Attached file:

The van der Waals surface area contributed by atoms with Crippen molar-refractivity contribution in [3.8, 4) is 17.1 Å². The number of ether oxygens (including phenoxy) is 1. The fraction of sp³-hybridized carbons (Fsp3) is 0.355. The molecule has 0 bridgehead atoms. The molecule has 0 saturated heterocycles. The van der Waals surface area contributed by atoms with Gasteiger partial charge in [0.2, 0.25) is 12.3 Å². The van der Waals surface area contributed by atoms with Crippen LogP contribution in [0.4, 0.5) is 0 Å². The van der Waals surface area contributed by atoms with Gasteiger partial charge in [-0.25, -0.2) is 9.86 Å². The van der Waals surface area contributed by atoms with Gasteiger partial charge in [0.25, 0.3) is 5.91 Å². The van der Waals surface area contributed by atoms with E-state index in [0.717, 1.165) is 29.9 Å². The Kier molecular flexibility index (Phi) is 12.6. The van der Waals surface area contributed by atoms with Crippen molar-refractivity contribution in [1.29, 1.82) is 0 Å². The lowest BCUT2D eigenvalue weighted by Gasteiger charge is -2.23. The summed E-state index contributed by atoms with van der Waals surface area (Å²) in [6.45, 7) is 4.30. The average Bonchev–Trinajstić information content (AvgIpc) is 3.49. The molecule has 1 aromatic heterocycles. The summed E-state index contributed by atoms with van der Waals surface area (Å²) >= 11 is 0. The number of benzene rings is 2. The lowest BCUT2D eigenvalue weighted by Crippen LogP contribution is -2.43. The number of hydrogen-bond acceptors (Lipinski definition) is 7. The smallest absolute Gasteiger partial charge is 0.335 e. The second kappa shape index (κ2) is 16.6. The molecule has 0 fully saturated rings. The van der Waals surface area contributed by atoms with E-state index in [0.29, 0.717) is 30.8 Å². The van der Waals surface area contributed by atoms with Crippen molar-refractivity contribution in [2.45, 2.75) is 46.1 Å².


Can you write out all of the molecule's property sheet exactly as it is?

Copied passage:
The van der Waals surface area contributed by atoms with Crippen molar-refractivity contribution in [3.8, 4) is 17.1 Å². The number of ether oxygens (including phenoxy) is 1. The fraction of sp³-hybridized carbons (Fsp3) is 0.355. The molecule has 0 bridgehead atoms. The molecule has 0 saturated heterocycles. The van der Waals surface area contributed by atoms with Gasteiger partial charge in [0.2, 0.25) is 12.3 Å². The van der Waals surface area contributed by atoms with Crippen LogP contribution in [0.4, 0.5) is 0 Å². The van der Waals surface area contributed by atoms with Gasteiger partial charge in [-0.25, -0.2) is 9.86 Å². The van der Waals surface area contributed by atoms with Gasteiger partial charge in [0.25, 0.3) is 5.91 Å². The van der Waals surface area contributed by atoms with E-state index in [0.717, 1.165) is 29.9 Å². The Kier molecular flexibility index (Phi) is 12.6. The van der Waals surface area contributed by atoms with Crippen molar-refractivity contribution in [1.29, 1.82) is 0 Å². The lowest BCUT2D eigenvalue weighted by Gasteiger charge is -2.23. The summed E-state index contributed by atoms with van der Waals surface area (Å²) in [6.45, 7) is 4.30. The average Bonchev–Trinajstić information content (AvgIpc) is 3.49. The molecule has 1 aromatic heterocycles. The summed E-state index contributed by atoms with van der Waals surface area (Å²) >= 11 is 0. The number of benzene rings is 2. The lowest BCUT2D eigenvalue weighted by Crippen LogP contribution is -2.43. The number of hydrogen-bond acceptors (Lipinski definition) is 7. The smallest absolute Gasteiger partial charge is 0.335 e. The second kappa shape index (κ2) is 16.6. The molecule has 0 fully saturated rings. The van der Waals surface area contributed by atoms with E-state index in [0.29, 0.717) is 30.8 Å². The van der Waals surface area contributed by atoms with Crippen molar-refractivity contribution in [2.45, 2.75) is 46.1 Å².